OK, so there is really nothing evil about Mr. Collins, he's actually quite funny (without knowing it) and brings a healthy dose of humor into the text. He is however, exceptionally boring, a clergyman, and Lizzie Bennet's cousin. So excuuuuuse her if she doesn't want to marry her boring cousin in an incestuous relationship when he proposes out of no where. Also, he propositioned Lizzie with this whammy of a proposal:
My situation in life, my connections with the family of de Bourgh, and my relationship to your own, are circumstances highly in my favour; and you should take it into further consideration, that in spite of your manifold attractions, it is by no means certain that another offer of marriage may ever be made you. Your portion is unhappily so small that it will in all likelihood undo the effects of your loveliness and amiable qualifications. As I must therefore conclude that you are not serious in your rejection of me, I shall choose to attribute it to your wish of increasing my love by suspense, according to the usual practice of elegant females.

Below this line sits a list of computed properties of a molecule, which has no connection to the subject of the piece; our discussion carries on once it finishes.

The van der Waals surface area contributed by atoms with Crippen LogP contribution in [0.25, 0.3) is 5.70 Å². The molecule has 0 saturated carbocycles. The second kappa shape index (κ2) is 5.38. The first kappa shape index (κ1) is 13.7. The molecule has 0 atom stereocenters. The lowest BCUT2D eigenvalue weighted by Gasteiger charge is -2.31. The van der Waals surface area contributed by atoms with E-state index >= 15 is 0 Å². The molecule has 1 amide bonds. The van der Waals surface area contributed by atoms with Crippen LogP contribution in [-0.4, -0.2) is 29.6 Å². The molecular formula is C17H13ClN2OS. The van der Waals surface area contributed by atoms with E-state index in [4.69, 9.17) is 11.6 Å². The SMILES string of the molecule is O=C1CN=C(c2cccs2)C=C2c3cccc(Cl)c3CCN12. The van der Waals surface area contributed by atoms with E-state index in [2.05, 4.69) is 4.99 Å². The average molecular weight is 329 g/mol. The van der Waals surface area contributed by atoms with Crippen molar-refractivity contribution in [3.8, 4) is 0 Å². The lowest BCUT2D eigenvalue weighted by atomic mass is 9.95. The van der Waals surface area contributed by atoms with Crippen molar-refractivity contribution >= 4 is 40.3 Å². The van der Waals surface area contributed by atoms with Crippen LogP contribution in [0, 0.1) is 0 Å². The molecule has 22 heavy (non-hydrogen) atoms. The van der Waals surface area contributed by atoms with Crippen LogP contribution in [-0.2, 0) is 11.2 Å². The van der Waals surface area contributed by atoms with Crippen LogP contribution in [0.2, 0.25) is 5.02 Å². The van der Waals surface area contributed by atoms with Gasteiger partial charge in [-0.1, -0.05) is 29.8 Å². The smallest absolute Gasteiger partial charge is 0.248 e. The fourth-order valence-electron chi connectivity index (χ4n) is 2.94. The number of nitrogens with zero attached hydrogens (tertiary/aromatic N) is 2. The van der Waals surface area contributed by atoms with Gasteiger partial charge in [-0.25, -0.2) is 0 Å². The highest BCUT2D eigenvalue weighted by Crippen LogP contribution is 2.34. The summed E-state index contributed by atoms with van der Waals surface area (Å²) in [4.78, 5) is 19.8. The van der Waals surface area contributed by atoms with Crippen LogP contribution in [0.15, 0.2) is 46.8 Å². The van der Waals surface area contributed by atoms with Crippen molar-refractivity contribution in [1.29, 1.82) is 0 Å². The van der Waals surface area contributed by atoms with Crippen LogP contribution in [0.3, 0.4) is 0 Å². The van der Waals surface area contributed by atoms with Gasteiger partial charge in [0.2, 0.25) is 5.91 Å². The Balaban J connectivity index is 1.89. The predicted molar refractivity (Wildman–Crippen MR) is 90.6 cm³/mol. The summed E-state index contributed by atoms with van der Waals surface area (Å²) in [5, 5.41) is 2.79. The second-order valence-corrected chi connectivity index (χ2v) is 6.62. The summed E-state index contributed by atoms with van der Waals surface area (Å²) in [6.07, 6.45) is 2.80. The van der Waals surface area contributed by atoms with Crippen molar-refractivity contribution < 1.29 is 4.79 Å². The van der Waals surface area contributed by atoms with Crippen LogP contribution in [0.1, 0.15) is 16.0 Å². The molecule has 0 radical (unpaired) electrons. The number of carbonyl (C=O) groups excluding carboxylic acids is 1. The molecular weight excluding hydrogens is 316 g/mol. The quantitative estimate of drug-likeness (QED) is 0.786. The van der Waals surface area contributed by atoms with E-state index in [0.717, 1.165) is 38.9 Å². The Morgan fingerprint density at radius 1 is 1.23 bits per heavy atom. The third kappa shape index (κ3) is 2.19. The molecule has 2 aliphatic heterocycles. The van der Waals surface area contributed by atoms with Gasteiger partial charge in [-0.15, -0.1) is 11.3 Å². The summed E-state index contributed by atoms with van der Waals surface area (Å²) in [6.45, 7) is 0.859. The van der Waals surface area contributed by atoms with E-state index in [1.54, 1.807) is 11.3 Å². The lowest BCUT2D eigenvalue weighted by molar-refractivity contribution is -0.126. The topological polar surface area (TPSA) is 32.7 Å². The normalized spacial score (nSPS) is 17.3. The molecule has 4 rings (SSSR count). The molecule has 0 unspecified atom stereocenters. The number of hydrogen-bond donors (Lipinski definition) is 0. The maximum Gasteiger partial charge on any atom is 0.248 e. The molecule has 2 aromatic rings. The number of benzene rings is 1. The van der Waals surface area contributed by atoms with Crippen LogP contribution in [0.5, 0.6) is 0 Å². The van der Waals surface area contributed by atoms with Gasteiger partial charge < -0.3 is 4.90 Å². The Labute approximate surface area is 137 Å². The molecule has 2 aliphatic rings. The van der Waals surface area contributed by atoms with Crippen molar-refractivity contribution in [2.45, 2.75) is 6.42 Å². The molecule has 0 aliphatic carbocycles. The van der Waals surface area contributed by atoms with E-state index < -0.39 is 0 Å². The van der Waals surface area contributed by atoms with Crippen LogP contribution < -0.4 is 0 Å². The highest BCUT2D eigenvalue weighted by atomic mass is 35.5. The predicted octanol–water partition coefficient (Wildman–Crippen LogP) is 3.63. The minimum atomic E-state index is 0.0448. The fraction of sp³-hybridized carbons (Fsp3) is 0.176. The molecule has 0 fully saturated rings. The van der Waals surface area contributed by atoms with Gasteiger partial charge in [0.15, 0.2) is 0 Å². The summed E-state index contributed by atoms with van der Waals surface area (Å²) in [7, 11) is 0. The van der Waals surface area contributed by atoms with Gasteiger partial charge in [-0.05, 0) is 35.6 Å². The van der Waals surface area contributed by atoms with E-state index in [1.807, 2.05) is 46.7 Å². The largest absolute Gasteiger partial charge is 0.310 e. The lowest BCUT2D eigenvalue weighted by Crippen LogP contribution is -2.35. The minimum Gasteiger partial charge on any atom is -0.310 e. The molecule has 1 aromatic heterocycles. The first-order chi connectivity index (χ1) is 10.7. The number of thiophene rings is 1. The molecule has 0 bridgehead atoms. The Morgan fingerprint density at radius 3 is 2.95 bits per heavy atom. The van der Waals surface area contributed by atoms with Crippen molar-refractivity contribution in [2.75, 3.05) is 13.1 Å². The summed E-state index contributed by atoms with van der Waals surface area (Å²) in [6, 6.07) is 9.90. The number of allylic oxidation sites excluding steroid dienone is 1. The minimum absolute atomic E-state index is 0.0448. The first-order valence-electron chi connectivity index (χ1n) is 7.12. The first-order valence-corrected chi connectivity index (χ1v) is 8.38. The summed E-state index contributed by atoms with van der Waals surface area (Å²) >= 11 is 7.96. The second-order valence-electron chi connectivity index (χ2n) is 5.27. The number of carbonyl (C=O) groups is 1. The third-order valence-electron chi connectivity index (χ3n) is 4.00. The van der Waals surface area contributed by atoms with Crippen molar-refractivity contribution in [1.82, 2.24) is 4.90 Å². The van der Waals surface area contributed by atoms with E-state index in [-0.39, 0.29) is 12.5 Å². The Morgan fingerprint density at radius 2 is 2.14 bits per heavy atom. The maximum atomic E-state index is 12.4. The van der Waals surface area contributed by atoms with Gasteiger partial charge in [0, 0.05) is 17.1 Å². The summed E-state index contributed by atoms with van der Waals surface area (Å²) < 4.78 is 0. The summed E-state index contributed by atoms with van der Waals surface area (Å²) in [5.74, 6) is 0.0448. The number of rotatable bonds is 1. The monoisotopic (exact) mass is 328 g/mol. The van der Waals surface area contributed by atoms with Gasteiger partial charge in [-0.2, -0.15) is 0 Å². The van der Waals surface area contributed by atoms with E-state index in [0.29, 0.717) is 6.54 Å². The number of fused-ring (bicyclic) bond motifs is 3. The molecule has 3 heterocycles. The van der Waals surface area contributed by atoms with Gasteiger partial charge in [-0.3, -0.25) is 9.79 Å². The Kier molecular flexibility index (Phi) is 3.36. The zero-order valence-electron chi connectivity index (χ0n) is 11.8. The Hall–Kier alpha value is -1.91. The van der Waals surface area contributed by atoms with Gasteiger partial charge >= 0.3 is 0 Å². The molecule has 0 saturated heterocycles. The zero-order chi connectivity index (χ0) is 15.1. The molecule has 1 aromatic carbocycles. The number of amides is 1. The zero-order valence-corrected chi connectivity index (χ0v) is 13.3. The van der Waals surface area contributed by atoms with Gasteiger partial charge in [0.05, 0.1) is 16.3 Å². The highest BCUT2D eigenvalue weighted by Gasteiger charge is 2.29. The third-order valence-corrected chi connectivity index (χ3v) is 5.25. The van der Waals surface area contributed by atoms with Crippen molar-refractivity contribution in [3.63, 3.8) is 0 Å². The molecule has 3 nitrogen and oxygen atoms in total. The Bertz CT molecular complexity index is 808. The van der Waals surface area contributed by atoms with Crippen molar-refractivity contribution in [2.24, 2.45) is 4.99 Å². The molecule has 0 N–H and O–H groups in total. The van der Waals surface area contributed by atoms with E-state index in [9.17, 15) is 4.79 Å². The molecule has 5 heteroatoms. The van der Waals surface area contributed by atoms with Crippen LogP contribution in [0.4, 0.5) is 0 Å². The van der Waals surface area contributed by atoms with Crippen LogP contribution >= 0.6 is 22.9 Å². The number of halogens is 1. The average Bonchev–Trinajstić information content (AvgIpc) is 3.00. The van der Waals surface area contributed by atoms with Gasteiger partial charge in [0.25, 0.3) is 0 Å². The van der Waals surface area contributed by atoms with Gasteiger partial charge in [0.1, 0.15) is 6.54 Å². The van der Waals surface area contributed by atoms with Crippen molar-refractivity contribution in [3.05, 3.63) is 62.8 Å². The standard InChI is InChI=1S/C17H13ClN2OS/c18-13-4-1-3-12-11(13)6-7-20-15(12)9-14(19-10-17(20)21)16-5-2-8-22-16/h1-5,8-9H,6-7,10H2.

9. William Walter Elliot, Persuasion
Another cousin suitor, Elliot is a cold opportunist who is only looking out for his own inheritance. Cousin to Anne, Elliot tries to date, er, court, his cousin until she finds out the truth about his character, and his only real worry: That a woman named Mrs. Clay might marry his meal-ticket, Mr. Elliot, and have a baby boy, knocking him off the top of the list for Mr. Elliot's money.
8. Frank Churchill, Emma
In Clueless, the 1995 modern retelling of Jane Austen's Emma, Frank Churchill goes by the name of Christian, and the ultimate reason he and Cher (Emma) can't be together, is because he is a "cake boy". But in the original novel, Emma, who seems to be able to find a match for everyone but herself, decides Churchill is irresponsible, a liar, and ultimately unsuited to her, despite being oh-so attractive.
7. Colonel Brandon, Sense and Sensibility
Colonel Brandon is one of the thoroughbreds, one of the good guys with good intentions (and ironically, was played by Snape in the 1995 adaptation). But he's also a 35-year-old chap (old man status in Jane Austen days), and very quiet, grave, and even cold at first meeting. Brandon is attracted to Marianne, but she finds him too old, and because of his age, assumes that he is incapable of loving. This theory is eventually debunked, and the pair end up happily married.
6. Edward Ferrars, Sense and Sensibility
While he is described as unattractive (yet somehow played on screen by Hugh Grant and Downton Abbey's Dan Stevens) Edward Ferrars is a loving and kind gentleman with an open heart. He is in love with Elinor, but attempts to sacrifice his happiness with the woman he loves because of a promise he made (to marry another woman) when he was very young. With courage and reassurance from Elinor, the two eventually marry.